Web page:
At the Democratic debate on Thursday, Hillary Clinton and Bernie Sanders had a candid debate on the death penalty — a debate that's just not common at the national level.
On the side for the death penalty, Clinton argued that some crimes are so heinous that death is the only proper punishment — while arguing that some states are too shoddy in their use of the death penalty:
I do reserve it for particularly heinous crimes in the federal system, like terrorism. I have strong feelings about that. I thought it was appropriate after a very thorough trial that Timothy McVeigh received the death penalty after blowing up the federal building in Oklahoma City, killing 168 people, including 19 children in a day-care center.
So I do for very limited, particularly heinous crimes believe it is an appropriate punishment. But I deeply disagree with the way that too many states still are implementing it. So if it were possible to separate out the federal from the state system by the Supreme Court that would I think be an appropriate outcome.
On the side against the death penalty, Sanders said that the government simply should not be involved in executing people, especially since it can get things wrong:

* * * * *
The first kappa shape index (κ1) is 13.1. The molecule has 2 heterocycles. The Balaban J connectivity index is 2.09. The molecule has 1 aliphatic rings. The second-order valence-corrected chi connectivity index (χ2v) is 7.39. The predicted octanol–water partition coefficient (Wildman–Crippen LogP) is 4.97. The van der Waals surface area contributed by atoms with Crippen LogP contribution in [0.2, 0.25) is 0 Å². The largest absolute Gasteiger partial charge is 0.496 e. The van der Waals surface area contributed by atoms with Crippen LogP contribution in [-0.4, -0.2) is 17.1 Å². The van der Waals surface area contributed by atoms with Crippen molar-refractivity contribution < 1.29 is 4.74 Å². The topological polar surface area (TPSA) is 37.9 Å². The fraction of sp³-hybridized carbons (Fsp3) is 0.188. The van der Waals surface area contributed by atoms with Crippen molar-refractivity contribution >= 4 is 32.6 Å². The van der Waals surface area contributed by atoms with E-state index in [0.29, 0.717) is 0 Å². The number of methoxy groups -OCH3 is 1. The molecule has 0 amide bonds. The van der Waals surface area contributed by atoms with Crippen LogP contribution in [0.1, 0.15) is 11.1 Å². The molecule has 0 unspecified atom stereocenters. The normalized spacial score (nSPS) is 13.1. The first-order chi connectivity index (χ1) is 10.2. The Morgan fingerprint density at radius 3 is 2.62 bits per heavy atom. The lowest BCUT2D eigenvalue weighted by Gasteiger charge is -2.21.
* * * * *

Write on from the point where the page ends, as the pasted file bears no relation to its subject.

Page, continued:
I hear what the secretary said, and I understand her. There are, all of us know, that we have seen in recent years, horrible, horrible, horrible crimes. And it's hard to imagine how people can do, bomb, and kill 168 people in Oklahoma City or do the Boston marathon bombing.
But this is what I believe — and for a couple of reasons.
Number one, too many innocent people, including minorities, African Americans, have been executed when they were not guilty. That's number one. So we have to be very careful about making sure about that.
But second of all, and maybe in a deeper reason, of course there are barbaric acts out there, but in a world of so much violence and killing I just don't believe the government itself should be part of the killing. So when somebody commits, when somebody commits any of these terrible crimes that we have seen, you lock them up, and you toss away the key. They're never going to get out, but I just don't want to see government be part of killing. That's all.
The exchange between Clinton and Sanders shows that this is mostly a moral, ethical argument. We can look at statistics all day about the high cost of the death penalty and how at least 4 percent of people on death row are innocent. But at the end of the day, it largely comes down to whether someone believes some crimes are so bad that only government-sanctioned death is a proper punishment, and whether or not the government should be killing people.
Still, it's worth noting that Sanders is closer to the Democratic base here. A 2015 Pew Research Center survey found that while support for the death penalty has dropped among all party identification, the sharpest decline has happened with Democrats — 56 percent of Democrats oppose the death penalty.
Perhaps that's why this is an issue that can come up at debates at all now. Just a few decades ago, after all, both sides of the aisle were passing laws that strengthened the death penalty. Today, at least Democrats disagree with the government executing people.